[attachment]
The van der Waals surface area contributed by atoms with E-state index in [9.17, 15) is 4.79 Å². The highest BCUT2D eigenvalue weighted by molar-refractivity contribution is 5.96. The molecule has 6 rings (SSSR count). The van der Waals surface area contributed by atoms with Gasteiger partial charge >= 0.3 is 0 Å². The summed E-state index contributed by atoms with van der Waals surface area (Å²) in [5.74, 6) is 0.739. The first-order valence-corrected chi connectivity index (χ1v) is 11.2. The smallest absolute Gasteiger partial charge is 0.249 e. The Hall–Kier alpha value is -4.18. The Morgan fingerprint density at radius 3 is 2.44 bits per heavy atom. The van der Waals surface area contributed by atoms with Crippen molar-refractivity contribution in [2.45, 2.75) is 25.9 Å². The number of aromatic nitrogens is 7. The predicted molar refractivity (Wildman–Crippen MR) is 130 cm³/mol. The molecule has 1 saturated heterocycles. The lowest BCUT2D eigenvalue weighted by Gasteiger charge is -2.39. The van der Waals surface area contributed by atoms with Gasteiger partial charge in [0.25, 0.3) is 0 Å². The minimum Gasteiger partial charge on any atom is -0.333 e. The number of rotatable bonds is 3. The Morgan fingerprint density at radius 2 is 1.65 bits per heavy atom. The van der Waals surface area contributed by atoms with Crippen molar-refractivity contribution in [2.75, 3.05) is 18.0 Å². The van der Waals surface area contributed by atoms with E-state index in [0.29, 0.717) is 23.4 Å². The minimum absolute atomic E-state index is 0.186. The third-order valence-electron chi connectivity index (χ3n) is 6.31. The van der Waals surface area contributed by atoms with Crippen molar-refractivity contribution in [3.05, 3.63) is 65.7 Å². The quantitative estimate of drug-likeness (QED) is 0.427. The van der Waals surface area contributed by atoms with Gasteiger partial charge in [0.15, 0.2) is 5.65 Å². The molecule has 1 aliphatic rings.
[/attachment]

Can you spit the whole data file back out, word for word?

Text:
The van der Waals surface area contributed by atoms with E-state index in [9.17, 15) is 4.79 Å². The highest BCUT2D eigenvalue weighted by molar-refractivity contribution is 5.96. The molecule has 6 rings (SSSR count). The van der Waals surface area contributed by atoms with Gasteiger partial charge >= 0.3 is 0 Å². The summed E-state index contributed by atoms with van der Waals surface area (Å²) in [5.74, 6) is 0.739. The first-order valence-corrected chi connectivity index (χ1v) is 11.2. The smallest absolute Gasteiger partial charge is 0.249 e. The Hall–Kier alpha value is -4.18. The Morgan fingerprint density at radius 3 is 2.44 bits per heavy atom. The van der Waals surface area contributed by atoms with Crippen molar-refractivity contribution in [2.45, 2.75) is 25.9 Å². The number of aromatic nitrogens is 7. The predicted molar refractivity (Wildman–Crippen MR) is 130 cm³/mol. The molecule has 1 saturated heterocycles. The lowest BCUT2D eigenvalue weighted by Gasteiger charge is -2.39. The van der Waals surface area contributed by atoms with Gasteiger partial charge in [0.25, 0.3) is 0 Å². The minimum Gasteiger partial charge on any atom is -0.333 e. The number of rotatable bonds is 3. The Morgan fingerprint density at radius 2 is 1.65 bits per heavy atom. The van der Waals surface area contributed by atoms with Crippen molar-refractivity contribution in [2.75, 3.05) is 18.0 Å². The van der Waals surface area contributed by atoms with E-state index in [0.29, 0.717) is 23.4 Å². The minimum absolute atomic E-state index is 0.186. The third-order valence-electron chi connectivity index (χ3n) is 6.31. The van der Waals surface area contributed by atoms with Crippen molar-refractivity contribution in [3.05, 3.63) is 65.7 Å². The quantitative estimate of drug-likeness (QED) is 0.427. The van der Waals surface area contributed by atoms with Gasteiger partial charge in [0.15, 0.2) is 5.65 Å². The molecule has 1 aliphatic rings.